Sunday 29 September 2019

Joseph Tucker ~ the whole truth about a lie

Joseph Edward Tucker was the son of James Tucker and Catherine Hynes, born in Dublin city about 1868. He was a first cousin of my great-grandfather, Patrick Wynne. Overall, Joseph lived a seemingly ordinary life in Dublin city, working hard and raising his family. And, true to form for my extended Hynes family, the only time he made the headlines was in a case involving the 'demon drink'. But, at least in Joseph's case, it makes for an amusing story.

Joseph's birth
No actual record of Joseph's birth has been found in Dublin, despite the legal requirement to register all births in Ireland, since 1864, but that's where his parents lived and all his siblings were born. To compound the issue of the missing birth cert., his baptism must have coincided with the gap in the records of St Catherine's Church, his home parish, between July 1866 and June 1871. So, Joseph's birthdate of 'about 1868' can for now only be estimated based on his age at the time of the 1901 and 1911 censuses of Ireland, and his reported age at death.

Joseph's family
On 17 June 1889, Joseph Tucker married Mary Ramsey in St Mary's Pro-Cathedral in Dublin, and the couple went on to have nine children:- Elizabeth Esther Tucker born on 8 April 1890; Kathleen Josephine Tucker born on 21 December 1891; Margaret Mary Tucker born on 20 April 1896; James Ernest Tucker born on 1 April 1898; Leo Tucker born on 27 February 1901; Gertrude Tucker born on 23 November 1903; Francis Leonard Tucker born on 19 May 1906; Florence Mary Tucker born on 20 December 1909 and Joseph Edward Tucker born on 14 September 1912. They all survived to adulthood, apart from baby Kathleen who tragically died from 'burn convulsions' aged only twenty-two months.

Joseph Tucker's day in court
Joseph Tucker was caught drinking 'out of hours' in the Brazen Head Hotel on Sunday, 29 March 1908, and instead of coming clean with the Inspector, he lied. He claimed he had travelled to Dublin that morning by tram, from Lucan in Co. Dublin, and was staying in the hotel for the night. However, he was unable to produce a return tram ticket, or any other evidence to support his claim, and the Inspector didn't believe him. Both Joseph and the hotel proprietor were prosecuted for breaching the alcohol licencing laws.

Irish Independent, 2 May 1908, p. 6

The resulting court case went like this:
Inspector Mockler stated he visited the hotel on the day in question, where Tucker was found at the bar and in reply to his questions Tucker said he was 'a curate', living at 'O'Briens over the Bridge.'

Mr. Tobias, the prosecutor, asked if he mentioned which church he was curate of (to which there was laughter in court).

The Inspector added Tucker later admitted he lived in Dublin, and had falsely represented himself at the door of the hotel as coming from Lucan, because he'd been feeling shaky and in need of a drink. The magistrate asked for Tucker's address and the Inspector replied 'Olive road - your worship.'

The magistrate asked 'How do you spell that?' to which Mr. James O'Connor, for the defendant, replied 'O-l-a-f - probably a Danish word.'

The prosecutor said that if you wanted to give it the Danish touch, you would have to include two "f's" in it, as in O-l-a-f-f road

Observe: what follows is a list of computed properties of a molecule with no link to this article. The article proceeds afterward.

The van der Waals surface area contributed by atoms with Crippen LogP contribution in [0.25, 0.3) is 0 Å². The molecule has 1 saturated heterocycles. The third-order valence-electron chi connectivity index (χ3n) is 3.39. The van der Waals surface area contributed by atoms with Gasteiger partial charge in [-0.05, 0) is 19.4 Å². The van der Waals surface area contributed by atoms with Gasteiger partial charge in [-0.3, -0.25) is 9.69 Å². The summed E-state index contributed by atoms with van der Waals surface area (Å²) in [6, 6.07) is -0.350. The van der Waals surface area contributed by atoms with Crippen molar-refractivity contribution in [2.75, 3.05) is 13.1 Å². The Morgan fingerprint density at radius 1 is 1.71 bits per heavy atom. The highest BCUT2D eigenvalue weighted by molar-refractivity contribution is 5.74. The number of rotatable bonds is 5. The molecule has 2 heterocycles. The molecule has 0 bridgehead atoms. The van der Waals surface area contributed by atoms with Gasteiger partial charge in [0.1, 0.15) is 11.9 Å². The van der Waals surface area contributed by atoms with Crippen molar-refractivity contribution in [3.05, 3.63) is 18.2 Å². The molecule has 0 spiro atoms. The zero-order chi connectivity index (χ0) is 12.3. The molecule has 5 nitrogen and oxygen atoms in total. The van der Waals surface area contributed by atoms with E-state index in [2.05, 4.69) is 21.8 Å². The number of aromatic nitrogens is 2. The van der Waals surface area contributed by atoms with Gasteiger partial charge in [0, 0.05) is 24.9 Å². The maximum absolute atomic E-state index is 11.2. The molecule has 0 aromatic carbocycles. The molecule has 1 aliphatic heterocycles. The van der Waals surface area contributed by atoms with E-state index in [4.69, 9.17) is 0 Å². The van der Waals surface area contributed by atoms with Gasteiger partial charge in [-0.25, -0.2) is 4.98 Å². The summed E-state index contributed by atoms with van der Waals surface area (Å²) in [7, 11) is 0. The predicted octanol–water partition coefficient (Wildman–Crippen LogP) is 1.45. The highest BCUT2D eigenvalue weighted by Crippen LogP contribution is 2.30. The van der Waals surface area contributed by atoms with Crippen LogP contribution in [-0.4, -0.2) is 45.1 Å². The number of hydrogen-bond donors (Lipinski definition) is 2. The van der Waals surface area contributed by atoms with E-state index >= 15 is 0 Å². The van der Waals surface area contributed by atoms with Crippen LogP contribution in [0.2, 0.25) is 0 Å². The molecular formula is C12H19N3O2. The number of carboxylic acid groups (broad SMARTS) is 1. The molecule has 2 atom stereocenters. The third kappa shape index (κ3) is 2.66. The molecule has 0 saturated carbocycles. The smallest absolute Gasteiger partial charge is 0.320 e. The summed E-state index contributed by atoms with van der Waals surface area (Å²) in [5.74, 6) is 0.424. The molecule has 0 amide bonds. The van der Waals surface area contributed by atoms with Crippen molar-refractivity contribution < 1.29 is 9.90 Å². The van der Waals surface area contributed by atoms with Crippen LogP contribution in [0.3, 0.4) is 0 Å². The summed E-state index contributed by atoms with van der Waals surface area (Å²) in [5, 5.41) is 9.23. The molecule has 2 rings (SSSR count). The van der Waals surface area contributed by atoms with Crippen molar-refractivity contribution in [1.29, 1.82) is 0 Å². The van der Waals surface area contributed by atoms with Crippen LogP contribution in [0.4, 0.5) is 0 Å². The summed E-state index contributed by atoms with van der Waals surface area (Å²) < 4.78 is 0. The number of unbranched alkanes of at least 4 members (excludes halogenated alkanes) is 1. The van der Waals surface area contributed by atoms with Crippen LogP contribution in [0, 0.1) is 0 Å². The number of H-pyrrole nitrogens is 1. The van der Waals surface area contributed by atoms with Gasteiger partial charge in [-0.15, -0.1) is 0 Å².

and Joseph Tucker cheekily replied 'If you do the summons will be bad' (to more laughter in court).

The prosecutor responded 'Oh, indeed! I thought you said you belonged to the Church rather than to the Law' (and there was further laughter in the court).

Mr. O'Connor then confirmed he did not wish to cross-examine the Inspector. He thought what happened was perfectly obvious and said,  Tucker, as his worship must have observed, was a well-dressed, respectable-looking fellow. The hotel had admitted him, honestly believing he was a traveller from Lucan.

Tucker was examined next and told, as he himself asserted, 'the whole truth about the lie.' He was quite sure he had deceived the hotel proprietor in being admitted to the bar.

The prosecution argued the hotel proprietor had failed to take reasonable precautions in ensuring Tucker was a bona fide traveller, and had merely asked him where he'd come from.

The magistrate concluded the hotel might well have exercised a little more caution, but agreed with the defense that 'reasonable precautions' varied under different circumstances. He decided it was not a very serious case one way or the other and thought full justice would be served by cautioning the hotel proprietor and fining Tucker 10s.

And that was that.
Joseph's death
Joseph Tucker got cancer of the oesophagus and died of pneumonia at Sir Patrick Dun's Hospital in Dublin, on 25 May 1931, stated age sixty-two years. He was buried at Glasnevin Cemetery, Co. Dublin.

Funeral Notice, Joseph Tucker, Evening Herald, 26 May 1931, p.8

This post continues a series of articles about my Tucker family. Click on links below to see posts about Joseph's brothers:
John Tucker ~ kept the gun as a souvenir
James Tucker ~ a bad husband.

Source of information on court case: Irish Independent, 2 May 1908, p. 6; Evening Herald, 1 May 1908, p. 5.


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    1. Congratulations! Your blog has been included in INTERESTING BLOGS in FRIDAY FOSSICKING at
      Thank you, Chris

    2. Thanks Chris, I'm glad you enjoyed the post.

  2. An amusing story about a thirsty man!

  3. I love finding those news articles, they really add some color to our trees. That demon rum shows up quite a bit in my family's headlines too!

  4. Haha Ellie, that's good to hear :-) I was beginning to think I might be genetically disposed to the ill-effects of an odd beverage.


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